A LIFE BEHIND BARS
A Life Behind Bars marks Dan Ruth’s return to the New York stage after many years in the NYC bar/restaurant industry. Dan began working on this original work of stand-up, stories and monologues with David Drake (The Night Larry Kramer Kissed Me) at The Abrons Center in 2014. With his long-time friend, collaborator and Director Tanya Moberly, he mounted a sold-out performance of A Life Behind Bars at Dixon Place in December 2015, followed by a run of Mondays at The Gutter Bar in his home neighborhood of Williamsburg, Brooklyn and a full 2-week run at TheatreLab in Richmond, Va. He recently made his Off-Broadway debut last October at The United Solo Festival, where A Life Behind Bars won for “Best Autobiographical Show.” A Life Behind Bars rocked The Laurie Beechman Theater on 42nd Street & was extended. It returns to The Laurie Beechman in the Fall, 2017.
"The show is a depiction of life in the service business that any bartender can relate to, with all the crazy customers, small triumphs and sticky situations that make up the job. Ruth morphs from one cartoonish character to the next, including a tight-ass health inspector, a NNWM (New Neighbor With Money), and a Long Island tourist, interspersed with his narrator, a spoken-word character out of the Beat generation." - Kavitha Surana, Bedford & Bowery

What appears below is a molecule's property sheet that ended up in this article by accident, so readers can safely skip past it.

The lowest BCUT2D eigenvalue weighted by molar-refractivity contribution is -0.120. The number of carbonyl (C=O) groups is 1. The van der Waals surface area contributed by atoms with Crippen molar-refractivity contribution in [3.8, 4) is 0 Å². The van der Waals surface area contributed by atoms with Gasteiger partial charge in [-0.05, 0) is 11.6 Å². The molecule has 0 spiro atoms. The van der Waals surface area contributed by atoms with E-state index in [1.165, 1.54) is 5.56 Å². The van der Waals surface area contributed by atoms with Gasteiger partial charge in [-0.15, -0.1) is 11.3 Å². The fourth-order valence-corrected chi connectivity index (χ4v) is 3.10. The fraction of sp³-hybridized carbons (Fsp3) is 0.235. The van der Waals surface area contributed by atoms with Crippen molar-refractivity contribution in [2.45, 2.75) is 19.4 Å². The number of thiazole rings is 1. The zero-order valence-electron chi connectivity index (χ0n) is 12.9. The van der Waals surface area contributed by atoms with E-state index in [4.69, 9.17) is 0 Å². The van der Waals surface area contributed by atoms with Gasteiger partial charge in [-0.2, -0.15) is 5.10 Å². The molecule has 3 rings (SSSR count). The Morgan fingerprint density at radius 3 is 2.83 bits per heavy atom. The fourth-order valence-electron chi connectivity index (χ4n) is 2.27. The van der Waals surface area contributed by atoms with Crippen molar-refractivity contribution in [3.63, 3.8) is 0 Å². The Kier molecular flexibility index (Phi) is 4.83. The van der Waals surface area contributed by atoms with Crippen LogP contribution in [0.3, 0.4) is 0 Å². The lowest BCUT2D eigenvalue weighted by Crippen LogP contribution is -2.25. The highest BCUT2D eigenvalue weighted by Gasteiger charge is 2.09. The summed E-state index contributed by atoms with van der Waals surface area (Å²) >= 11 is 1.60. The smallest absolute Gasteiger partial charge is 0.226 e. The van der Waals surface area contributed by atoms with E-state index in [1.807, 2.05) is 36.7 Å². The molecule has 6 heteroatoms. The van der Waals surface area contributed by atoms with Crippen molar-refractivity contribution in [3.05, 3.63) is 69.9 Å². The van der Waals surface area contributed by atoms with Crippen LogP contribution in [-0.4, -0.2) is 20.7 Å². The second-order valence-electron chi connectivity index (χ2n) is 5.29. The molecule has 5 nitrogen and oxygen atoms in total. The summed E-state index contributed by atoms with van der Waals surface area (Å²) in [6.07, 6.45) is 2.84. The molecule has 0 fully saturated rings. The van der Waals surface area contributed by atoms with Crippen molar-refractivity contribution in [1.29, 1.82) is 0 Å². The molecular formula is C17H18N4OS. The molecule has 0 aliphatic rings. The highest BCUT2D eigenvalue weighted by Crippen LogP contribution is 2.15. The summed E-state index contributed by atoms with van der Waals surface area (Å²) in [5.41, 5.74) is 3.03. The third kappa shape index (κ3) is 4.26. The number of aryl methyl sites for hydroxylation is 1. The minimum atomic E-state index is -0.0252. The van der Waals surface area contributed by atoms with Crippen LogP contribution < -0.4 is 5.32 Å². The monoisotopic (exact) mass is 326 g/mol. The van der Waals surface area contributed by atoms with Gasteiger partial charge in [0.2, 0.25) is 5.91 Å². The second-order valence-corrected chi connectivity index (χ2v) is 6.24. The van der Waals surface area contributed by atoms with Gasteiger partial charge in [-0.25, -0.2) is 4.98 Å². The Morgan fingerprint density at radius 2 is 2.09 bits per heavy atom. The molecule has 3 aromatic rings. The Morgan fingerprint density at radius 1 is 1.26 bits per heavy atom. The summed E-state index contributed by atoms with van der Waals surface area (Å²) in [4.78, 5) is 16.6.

"Drawing from years of tending bar in Big Apple watering holes and his own long, dismal march downhill into alcoholic despair, the now-sober Ruth transforms himself into 18 bleary bar denizens, one of whom is Ruth himself, bar towel on shoulder and standing squarely at the center of this whirling, boozy world." - Tony Farrell, Richmond Times Dispatch
"It’s told thru his own eyes and the caricatures of characters he’s encountered, including a sleazy health inspector, the pretentious man with the man bun and the shrill stereotype Jewish woman. He’s high energy to the point of manic, rolling thru the clever language and incisive observations with nimble timing and riotous results. Director Tanya Moberly has imbued enough variety in the staging (with some somber sober moments) to keep it interesting. The simple light washes by Addie Pawlick also help." - TV Jerry, Sifter